In Yates v. Yates, 2008 PA Super 296, 963 A.2d 535 (Pa. Super. Ct. 2008), the Superior Court of Pennsylvania rejected the argument that the appointment of a parenting coordinator constituted an improper delegation of judicial decision-making authority. Id. at 540.
The trial court had resolved the primary issues relating to legal custody, physical custody, and visitation. Id.
The parenting coordinator was empowered merely to resolve "ancillary" custody disputes, such as "determining temporary variances in the custody schedule, exchanging information and communication, and coordinating [the daughter's] recreational and extracurricular activities." Id.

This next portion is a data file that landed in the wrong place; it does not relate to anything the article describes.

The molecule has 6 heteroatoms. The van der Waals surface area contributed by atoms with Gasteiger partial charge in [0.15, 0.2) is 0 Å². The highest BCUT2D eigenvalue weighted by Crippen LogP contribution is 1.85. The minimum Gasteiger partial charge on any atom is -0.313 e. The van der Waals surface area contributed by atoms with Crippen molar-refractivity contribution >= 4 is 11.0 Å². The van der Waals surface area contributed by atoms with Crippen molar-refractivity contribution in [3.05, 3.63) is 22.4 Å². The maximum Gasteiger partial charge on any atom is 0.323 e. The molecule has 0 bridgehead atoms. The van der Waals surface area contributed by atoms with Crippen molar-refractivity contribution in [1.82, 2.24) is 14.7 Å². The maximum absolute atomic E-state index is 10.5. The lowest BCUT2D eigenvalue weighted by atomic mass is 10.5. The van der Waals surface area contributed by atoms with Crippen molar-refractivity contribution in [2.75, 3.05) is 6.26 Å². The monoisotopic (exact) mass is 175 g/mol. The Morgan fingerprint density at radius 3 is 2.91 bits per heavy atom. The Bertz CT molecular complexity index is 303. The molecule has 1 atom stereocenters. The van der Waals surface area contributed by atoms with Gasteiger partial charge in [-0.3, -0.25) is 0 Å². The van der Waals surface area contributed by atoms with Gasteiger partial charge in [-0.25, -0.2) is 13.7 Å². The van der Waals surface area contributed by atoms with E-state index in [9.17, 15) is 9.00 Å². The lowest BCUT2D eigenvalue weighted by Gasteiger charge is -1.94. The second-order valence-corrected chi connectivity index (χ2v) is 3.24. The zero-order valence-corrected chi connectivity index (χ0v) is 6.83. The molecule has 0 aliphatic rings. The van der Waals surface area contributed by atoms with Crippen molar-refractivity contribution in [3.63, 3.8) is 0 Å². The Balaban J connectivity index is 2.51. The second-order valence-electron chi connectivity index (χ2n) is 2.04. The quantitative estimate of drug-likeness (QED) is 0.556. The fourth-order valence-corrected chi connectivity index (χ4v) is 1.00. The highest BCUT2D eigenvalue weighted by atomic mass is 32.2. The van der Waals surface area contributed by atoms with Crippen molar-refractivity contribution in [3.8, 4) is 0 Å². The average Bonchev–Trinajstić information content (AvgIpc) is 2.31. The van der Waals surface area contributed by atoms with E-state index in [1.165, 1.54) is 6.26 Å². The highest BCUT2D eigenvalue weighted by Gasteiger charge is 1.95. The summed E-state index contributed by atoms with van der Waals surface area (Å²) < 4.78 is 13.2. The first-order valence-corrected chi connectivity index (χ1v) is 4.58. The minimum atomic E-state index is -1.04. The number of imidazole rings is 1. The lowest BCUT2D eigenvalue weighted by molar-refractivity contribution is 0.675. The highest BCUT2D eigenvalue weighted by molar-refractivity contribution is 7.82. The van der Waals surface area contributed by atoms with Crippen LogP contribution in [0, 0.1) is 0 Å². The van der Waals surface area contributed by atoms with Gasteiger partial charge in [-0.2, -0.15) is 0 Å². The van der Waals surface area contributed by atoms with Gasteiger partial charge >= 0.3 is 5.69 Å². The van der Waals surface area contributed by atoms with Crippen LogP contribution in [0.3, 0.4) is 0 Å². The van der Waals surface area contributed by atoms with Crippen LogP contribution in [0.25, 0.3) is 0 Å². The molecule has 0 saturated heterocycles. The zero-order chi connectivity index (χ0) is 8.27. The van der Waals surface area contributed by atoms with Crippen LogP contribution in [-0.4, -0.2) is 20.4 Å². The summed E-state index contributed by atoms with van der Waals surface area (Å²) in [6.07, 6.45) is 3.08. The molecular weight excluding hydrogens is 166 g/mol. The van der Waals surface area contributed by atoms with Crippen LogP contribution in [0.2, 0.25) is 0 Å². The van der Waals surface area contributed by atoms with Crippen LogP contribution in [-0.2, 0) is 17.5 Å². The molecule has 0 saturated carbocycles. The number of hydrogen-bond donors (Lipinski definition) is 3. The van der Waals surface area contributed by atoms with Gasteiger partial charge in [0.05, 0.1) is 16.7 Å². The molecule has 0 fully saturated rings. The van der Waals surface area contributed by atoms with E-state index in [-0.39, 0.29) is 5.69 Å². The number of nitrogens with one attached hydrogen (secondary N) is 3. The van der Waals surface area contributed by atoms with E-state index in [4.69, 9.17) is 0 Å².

The appellate court held that, because the trial court had "resolved the central custody issues and retained judicial review over the parenting coordinator's decisions concerning the ancillary issues," there was not an improper delegation of judicial decision-making authority to the parenting coordinator. Id. at 541.
The court noted that, "if the parties are dissatisfied with the parenting coordinator's decision, they can appeal it to the trial court," which would review the contested decision de novo. Id.